Add like
Add dislike
Add to saved papers

A current review of the etiology, diagnosis, and treatment of pediatric pheochromocytoma and paraganglioma.

CONTEXT: Pheochromocytomas and paragangliomas (PHEO/PGL) are neuroendocrine tumors that arise from sympathetic and parasympathetic paraganglia. Diagnosed rarely during childhood, PHEO/PGL are nonetheless important clinical entities, particularly given our evolving understanding of their pathophysiology.

EVIDENCE ACQUISITION: We identified articles through the U.S. National Library of Medicine by using the search terms pheochromocytoma and paraganglioma. Results were narrowed to manuscripts that included children and studies related to the genetics of PHEO/PGL. Web-based resources for genetic disorders were also used. For all articles, we performed subsequent reference searches and verification of source data.

EVIDENCE SYNTHESIS: Up to 20% of PHEO/PGL are diagnosed in children. Most are functional tumors, and clinical presentation includes symptoms related to catecholamine hypersecretion and/or tumor mass effect. Increasingly, PHEO/PGL are identified during presymptomatic screening in children with genetic syndromes associated with PHEO/PGL (multiple endocrine neoplasia type 2, von Hippel-Lindau disease, and the paraganglioma syndromes). Plasma and/or urine metanephrines are the best diagnostic test for a functional tumor, and the management of pediatric patients is similar to adults. Genetic counseling should be undertaken in all cases. Although most pediatric PHEO/PGL are benign, these tumors can occasionally metastasize, a condition for which no curative treatment exists.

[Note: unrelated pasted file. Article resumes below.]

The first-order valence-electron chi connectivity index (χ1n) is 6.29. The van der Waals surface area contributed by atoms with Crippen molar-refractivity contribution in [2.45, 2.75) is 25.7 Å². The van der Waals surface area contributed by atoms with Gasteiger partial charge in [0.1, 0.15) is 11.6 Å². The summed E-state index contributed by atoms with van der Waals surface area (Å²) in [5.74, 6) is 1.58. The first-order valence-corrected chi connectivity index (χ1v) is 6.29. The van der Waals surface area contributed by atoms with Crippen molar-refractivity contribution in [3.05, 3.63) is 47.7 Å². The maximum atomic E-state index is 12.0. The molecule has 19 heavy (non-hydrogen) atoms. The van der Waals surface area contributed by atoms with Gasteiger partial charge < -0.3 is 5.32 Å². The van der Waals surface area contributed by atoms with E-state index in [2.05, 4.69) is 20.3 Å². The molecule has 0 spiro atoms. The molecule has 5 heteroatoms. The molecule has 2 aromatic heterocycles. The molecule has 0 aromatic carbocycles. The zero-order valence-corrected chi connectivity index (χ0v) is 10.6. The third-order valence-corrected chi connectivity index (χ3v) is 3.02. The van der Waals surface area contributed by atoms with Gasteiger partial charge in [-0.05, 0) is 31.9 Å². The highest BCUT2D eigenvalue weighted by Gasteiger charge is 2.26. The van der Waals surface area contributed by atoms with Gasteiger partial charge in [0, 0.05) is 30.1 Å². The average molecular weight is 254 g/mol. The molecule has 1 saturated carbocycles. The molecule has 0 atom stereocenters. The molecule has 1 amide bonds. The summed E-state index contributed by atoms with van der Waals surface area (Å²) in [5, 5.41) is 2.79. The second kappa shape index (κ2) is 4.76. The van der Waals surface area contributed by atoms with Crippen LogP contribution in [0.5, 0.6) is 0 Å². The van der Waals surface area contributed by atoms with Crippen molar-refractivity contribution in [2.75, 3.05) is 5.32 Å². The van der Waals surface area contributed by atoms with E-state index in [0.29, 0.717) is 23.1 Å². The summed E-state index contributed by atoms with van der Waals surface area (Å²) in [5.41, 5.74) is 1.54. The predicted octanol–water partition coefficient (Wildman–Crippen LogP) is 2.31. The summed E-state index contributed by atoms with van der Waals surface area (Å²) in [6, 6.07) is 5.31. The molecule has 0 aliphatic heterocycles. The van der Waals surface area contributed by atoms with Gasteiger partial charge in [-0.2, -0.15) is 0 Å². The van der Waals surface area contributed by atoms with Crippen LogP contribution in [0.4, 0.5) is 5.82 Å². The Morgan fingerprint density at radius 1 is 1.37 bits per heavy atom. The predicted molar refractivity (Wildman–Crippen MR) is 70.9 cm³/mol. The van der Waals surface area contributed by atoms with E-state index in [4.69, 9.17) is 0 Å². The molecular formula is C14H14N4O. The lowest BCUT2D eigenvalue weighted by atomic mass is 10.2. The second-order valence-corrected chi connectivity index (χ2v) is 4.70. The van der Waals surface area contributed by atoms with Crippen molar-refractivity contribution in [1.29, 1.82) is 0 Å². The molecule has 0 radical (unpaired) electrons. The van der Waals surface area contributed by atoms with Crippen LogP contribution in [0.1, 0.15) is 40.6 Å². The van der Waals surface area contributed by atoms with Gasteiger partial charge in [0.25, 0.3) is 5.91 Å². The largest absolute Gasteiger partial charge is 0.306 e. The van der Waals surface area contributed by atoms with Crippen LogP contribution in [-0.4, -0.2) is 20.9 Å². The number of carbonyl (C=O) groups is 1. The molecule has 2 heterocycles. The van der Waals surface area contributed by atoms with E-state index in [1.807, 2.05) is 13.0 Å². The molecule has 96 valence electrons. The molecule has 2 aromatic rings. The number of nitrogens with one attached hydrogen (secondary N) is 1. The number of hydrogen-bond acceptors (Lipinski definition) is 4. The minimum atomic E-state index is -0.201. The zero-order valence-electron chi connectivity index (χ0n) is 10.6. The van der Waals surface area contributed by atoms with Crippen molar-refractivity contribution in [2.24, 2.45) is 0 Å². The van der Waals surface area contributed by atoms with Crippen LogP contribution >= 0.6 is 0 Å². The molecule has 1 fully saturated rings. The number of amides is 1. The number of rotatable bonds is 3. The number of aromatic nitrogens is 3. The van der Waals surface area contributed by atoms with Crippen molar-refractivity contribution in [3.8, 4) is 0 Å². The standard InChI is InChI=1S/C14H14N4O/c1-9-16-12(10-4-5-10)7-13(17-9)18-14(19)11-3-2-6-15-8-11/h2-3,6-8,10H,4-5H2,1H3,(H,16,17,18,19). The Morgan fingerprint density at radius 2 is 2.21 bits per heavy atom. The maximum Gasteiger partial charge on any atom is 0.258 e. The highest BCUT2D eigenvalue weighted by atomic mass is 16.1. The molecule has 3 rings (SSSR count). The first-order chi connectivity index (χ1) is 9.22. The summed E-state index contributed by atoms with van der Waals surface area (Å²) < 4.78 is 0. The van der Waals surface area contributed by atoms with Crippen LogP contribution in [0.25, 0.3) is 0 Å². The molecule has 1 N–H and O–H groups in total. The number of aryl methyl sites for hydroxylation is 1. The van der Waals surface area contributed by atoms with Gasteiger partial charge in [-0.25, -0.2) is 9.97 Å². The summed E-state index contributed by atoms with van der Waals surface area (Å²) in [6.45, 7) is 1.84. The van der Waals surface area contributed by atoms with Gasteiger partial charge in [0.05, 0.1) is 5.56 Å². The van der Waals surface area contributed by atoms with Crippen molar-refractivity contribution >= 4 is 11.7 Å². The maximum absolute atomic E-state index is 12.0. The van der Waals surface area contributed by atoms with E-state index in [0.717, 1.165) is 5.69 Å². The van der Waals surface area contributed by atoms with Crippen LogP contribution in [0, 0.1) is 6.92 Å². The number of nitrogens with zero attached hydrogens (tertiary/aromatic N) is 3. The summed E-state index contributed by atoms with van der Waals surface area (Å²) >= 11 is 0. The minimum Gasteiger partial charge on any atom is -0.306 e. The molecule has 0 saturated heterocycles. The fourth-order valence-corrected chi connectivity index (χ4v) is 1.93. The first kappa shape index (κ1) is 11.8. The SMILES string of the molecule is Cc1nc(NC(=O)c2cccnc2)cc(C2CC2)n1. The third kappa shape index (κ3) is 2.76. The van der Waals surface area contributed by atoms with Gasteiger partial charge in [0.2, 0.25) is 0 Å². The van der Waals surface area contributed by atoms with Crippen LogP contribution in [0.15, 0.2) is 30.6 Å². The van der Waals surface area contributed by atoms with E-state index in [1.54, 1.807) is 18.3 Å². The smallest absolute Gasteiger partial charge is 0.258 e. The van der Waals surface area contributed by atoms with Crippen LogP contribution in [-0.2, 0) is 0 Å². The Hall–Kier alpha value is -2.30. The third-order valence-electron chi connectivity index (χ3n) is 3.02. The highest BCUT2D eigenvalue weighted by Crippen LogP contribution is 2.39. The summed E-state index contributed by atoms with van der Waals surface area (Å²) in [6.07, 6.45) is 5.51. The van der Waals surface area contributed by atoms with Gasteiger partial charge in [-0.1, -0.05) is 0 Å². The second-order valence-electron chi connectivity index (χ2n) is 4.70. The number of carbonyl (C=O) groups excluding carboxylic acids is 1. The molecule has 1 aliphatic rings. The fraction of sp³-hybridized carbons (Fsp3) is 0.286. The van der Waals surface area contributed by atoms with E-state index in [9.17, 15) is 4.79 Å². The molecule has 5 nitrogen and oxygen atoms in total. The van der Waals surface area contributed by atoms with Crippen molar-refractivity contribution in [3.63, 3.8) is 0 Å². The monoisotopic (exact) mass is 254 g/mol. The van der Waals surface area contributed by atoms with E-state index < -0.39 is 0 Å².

CONCLUSIONS: Although PHEO/PGL are rarely diagnosed during childhood, the pediatric provider should be able to recognize and screen for such tumors, particularly in the context of a known genetic predisposition. Optimal care of these children includes a multidisciplinary team approach at centers experienced in the evaluation and treatment of these uncommon yet fascinating endocrine neoplasms.

Full text links

We have located links that may give you full text access.
Can't access the paper?
Try logging in through your university/institutional subscription. For a smoother one-click institutional access experience, please use our mobile app.

Related Resources

For the best experience, use the Read mobile app

Mobile app image

Get seemless 1-tap access through your institution/university

For the best experience, use the Read mobile app

All material on this website is protected by copyright, Copyright © 1994-2024 by WebMD LLC.
This website also contains material copyrighted by 3rd parties.

By using this service, you agree to our terms of use and privacy policy.

Your Privacy Choices Toggle icon

You can now claim free CME credits for this literature searchClaim now

Get seemless 1-tap access through your institution/university

For the best experience, use the Read mobile app